Redemption Agreement.  The redemption agreement is a contract between all the owners and the business where the owner agrees to sell his interest in the company back to the company at an agreed upon price (usually based on a formula rather than an exact figure).  If the owner wishes to sell to a third party, the redemption agreement generally requires that he first offer the interest to the company and if the company refuses to buy, then the interest can be sold to a third party.

Cross-purchase Agreement.  The cross-purchase agreement is generally a contract among the owners in which the exiting owner (or estate) offers to sell his interest to the remaining owners at a specified price (again based typically on a predetermined formula)

Hybrid Agreement.  The hybrid agreement is usually between the entity as well as the owners and provides for either the entity or the remaining owners to purchase the exiting owner’s interest.  In many cases agreement requires that the owner (or his estate) offer the interest first to the company and if the company refuses the purchase, then the other owners may purchase the interest.

Life Insurance.  If the company or the owners have illiquid assets then funding such agreements with appropriate life insurance is a possible way to fund the agreement.

Installment Sale.  Life insurance may not be a satisfactory way of purchasing the business interest from a disabled or retiring business owner.  In those cases, an installment sale may be required.  Under an installment sale the remaining business owners pay a lump sum shortly after the disability retirement of one owner, and periodic payments thereafter.


In addition to succession planning, be certain to follow all business formalities such as filing annual reports with the State Corporation Commission, paying annual dues, filing a tax return, and having annual meetings.  Failing to do so may be considered evidence that there is not a formal business.  That can call into question issues such as valuation of the business, any favorable tax positions, and may leave business assets open to individual creditors.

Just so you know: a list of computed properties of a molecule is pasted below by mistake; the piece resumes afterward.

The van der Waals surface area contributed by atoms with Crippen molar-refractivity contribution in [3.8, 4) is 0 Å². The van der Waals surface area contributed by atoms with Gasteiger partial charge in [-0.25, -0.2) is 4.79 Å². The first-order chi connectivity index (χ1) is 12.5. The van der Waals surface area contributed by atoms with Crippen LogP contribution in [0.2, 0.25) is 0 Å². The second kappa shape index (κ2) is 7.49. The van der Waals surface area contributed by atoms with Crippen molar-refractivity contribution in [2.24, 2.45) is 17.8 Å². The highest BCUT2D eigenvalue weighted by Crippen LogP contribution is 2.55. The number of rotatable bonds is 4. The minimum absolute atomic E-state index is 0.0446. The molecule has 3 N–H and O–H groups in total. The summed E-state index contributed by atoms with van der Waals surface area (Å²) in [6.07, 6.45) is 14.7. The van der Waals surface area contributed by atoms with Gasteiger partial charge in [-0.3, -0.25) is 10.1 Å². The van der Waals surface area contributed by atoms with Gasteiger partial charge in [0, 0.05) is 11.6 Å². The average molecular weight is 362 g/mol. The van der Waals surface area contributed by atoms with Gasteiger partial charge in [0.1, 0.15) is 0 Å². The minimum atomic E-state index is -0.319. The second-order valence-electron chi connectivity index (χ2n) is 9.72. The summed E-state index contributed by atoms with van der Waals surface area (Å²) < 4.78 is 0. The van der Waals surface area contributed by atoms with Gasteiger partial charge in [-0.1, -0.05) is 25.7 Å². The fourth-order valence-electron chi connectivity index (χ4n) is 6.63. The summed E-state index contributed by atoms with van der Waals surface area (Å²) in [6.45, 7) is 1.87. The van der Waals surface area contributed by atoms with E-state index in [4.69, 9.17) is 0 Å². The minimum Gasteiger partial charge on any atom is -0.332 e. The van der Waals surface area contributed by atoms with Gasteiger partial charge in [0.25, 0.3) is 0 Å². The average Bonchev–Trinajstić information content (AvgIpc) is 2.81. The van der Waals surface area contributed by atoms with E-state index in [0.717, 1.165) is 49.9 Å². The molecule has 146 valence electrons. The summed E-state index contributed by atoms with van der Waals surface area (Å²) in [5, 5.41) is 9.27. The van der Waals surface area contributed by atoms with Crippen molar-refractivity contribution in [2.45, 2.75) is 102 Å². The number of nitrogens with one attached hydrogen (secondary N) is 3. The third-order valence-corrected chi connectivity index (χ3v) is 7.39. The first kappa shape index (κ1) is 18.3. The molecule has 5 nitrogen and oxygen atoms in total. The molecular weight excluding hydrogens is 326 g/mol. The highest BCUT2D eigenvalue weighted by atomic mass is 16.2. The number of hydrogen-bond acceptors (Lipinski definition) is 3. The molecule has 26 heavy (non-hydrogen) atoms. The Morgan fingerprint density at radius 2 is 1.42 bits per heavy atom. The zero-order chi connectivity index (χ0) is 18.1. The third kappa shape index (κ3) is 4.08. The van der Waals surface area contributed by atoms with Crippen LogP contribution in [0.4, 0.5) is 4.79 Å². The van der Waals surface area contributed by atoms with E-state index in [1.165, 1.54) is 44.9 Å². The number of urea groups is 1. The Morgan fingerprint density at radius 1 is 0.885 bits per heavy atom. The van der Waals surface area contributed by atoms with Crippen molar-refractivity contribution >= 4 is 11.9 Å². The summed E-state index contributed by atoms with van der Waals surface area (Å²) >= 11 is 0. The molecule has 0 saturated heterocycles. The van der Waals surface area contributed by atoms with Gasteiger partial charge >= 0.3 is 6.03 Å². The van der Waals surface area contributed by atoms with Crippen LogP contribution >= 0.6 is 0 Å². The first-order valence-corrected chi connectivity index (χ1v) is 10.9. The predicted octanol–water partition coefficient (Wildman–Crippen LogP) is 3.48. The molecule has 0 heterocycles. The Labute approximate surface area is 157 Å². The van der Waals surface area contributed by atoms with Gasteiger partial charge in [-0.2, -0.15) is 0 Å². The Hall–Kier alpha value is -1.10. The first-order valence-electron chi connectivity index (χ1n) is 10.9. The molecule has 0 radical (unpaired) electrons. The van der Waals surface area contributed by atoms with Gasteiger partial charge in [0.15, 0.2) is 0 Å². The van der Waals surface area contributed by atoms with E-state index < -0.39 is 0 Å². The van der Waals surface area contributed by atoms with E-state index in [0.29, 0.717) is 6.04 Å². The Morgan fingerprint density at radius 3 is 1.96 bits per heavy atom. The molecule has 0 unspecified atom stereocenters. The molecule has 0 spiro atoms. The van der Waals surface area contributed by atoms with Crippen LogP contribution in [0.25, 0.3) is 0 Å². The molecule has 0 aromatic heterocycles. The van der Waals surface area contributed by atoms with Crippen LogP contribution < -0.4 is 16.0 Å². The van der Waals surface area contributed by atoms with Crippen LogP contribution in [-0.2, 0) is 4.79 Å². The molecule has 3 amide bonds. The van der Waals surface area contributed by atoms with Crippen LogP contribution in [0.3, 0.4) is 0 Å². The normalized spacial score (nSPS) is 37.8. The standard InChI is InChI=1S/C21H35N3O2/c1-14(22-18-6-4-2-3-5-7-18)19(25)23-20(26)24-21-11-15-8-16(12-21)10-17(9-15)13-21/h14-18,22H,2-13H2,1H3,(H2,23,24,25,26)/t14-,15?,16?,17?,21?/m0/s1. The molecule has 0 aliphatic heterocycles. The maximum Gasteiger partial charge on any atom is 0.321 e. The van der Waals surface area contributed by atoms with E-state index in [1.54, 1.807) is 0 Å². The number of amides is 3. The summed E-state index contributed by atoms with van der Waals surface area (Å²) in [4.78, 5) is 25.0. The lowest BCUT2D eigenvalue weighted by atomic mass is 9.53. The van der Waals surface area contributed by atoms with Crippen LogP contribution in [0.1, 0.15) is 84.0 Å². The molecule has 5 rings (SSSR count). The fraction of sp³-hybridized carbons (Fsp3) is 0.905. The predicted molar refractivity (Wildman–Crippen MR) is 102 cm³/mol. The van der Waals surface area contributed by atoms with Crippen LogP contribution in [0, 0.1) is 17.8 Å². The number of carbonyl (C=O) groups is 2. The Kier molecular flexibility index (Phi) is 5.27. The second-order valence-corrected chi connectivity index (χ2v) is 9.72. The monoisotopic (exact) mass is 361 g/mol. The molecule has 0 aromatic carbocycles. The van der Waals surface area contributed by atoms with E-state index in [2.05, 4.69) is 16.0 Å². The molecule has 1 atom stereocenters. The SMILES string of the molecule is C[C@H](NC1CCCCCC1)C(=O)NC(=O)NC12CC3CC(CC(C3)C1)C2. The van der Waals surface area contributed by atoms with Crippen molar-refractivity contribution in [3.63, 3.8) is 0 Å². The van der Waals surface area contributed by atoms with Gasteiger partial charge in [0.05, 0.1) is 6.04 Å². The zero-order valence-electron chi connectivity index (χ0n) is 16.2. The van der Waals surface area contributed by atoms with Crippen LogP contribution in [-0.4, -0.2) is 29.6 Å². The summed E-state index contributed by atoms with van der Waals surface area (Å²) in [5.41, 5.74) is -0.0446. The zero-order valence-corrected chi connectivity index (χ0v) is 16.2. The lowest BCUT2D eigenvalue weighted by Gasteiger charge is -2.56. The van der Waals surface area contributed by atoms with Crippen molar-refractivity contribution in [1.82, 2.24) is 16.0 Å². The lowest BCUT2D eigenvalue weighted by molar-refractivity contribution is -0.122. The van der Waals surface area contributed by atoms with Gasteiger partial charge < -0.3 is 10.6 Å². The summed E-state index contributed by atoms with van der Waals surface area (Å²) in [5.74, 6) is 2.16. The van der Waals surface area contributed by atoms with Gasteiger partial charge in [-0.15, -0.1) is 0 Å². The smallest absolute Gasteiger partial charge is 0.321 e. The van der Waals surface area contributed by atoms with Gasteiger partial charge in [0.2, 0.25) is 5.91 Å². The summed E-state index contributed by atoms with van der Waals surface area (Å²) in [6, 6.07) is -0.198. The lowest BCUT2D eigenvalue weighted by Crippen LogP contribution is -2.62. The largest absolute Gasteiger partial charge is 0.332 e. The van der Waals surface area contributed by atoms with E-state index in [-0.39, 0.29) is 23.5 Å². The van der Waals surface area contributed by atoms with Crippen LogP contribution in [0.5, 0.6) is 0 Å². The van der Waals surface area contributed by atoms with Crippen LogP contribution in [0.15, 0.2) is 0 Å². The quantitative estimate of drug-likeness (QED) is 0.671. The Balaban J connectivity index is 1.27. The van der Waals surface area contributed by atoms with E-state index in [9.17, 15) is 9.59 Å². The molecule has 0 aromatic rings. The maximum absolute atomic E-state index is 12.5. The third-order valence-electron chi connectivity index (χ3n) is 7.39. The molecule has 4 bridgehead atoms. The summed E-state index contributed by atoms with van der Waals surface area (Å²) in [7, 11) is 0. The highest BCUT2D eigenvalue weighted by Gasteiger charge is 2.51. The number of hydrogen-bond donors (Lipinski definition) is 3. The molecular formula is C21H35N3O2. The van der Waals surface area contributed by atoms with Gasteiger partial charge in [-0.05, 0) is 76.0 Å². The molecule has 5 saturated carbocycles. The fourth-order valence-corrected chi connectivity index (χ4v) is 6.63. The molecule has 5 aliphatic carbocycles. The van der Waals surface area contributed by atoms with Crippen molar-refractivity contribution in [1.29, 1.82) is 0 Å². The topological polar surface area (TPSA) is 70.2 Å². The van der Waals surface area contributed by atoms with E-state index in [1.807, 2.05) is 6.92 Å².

Following the corporate formalities and having an annual meeting will ensure that the original plan put into place is reviewed and updated as required.  As in case study #1 failing to update can leave the business owner and his family in a precarious position.

Important steps that must be taken are:

  • Annual meeting of shareholders, members or partners
  • Minutes of annual meeting of shareholders, members or partners
  • Board of Directors’ or Managers’ meeting
  • Minutes of Board of Directors’ or Managers’ meeting
  • Adjustment of valuation agreement if the buy-sell agreement so provides

Annual Meetings

After the business owner’s estate plan and business succession plan are in place the business owner should meet yearly with his attorney, accountant, and any other professional advisors to review and update his plan as necessary.

Written By Thomas D. Begley, Jr. for Beyond Counsel an Estate Planning Software Company

©2018 Beyond Counsel, LLC.  All rights reserved.

            Business Succession Planning that Meets the Owner’s Needs, Daniel H. Markstein, III, Estate Planning Magazine, July 2006, Vol. 33, No. 7,. p. 22.